3 - "You Shook Me All Night Long"

The new front man of AC/DC, Brian Johnson, saw a few of American women while the band was in the Bahamas working on Back in Black. "They were just so beautiful," he remarked. "They were blond, bronzed, tall. . .so I just was just using my imagination; what I could do if I could.". He desired to shake them all night long to release his tension before returning for more. Although not everyone agreed with the band's claim about their "American thighs," they wisely stuck to their guns. It became their hallmark tune and was a great smash all over the world.

2 - "Thunderstruck"

By 1990, AC/DC were starting to appear to be old news. After Back in Black, which had been ten long years ago, they continued to be a well-liked live act but struggled to find new songs. That all changed with "Thunderstruck," a massive tune that has a violent thunderstorm-like sound. It was a highlight of their stage performance for years and helped their new LP The Razors Edge sell millions of copies.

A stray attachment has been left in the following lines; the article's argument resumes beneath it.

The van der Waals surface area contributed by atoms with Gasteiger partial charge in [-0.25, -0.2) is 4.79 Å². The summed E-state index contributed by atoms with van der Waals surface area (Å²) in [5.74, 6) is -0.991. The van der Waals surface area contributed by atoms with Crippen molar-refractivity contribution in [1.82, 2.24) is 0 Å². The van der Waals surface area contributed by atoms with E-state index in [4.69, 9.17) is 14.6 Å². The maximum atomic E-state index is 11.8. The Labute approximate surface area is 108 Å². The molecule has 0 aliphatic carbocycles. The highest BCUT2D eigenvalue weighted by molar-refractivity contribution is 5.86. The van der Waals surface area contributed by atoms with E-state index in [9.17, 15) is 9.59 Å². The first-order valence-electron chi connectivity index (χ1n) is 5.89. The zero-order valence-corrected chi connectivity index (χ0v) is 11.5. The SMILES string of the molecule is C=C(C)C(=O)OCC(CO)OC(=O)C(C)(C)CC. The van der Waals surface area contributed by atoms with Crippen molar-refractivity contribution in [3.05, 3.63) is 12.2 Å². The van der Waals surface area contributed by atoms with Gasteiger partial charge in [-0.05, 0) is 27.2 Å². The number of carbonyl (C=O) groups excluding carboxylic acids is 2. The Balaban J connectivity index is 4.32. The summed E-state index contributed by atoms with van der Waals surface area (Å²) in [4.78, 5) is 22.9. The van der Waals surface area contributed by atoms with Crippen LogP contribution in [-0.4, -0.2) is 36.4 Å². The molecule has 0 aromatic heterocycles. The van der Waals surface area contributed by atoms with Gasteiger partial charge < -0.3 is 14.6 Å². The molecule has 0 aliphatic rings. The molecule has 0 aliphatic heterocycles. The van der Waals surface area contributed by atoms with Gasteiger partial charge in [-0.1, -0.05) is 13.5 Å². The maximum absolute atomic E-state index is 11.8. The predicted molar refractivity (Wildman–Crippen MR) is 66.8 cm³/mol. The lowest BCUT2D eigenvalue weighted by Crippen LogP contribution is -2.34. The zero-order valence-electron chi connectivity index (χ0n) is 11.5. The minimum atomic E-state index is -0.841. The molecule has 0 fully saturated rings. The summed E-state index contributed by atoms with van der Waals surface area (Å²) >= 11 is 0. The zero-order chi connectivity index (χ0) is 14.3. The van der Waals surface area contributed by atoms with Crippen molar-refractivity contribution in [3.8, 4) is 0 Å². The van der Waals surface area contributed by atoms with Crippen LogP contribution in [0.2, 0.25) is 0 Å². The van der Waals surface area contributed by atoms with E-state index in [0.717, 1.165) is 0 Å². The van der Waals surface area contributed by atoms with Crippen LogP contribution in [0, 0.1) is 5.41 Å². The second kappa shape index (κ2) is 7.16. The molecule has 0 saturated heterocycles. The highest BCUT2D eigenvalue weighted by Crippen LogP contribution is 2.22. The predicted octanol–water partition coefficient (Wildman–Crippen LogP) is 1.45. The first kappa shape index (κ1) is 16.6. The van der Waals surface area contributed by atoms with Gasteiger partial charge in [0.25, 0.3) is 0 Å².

1 - "Back in Black"

After Bon Scott, the band's leader, passed tragically in 1980, AC/DC could have easily put together a sentimental, nostalgic album in his memory, but they decided that making their most aggressive, hardest rocking record ever would be a better way to pay tribute to him. They achieved more than they could have possibly dreamed with the assistance of new singer Brian Johnson. The song's title serves as both a tribute to Bon and a striking reminder that the group still had plenty of life. Despite appearing in innumerable TV series, films, and advertisements throughout the years, it nevertheless manages to keep its innate force.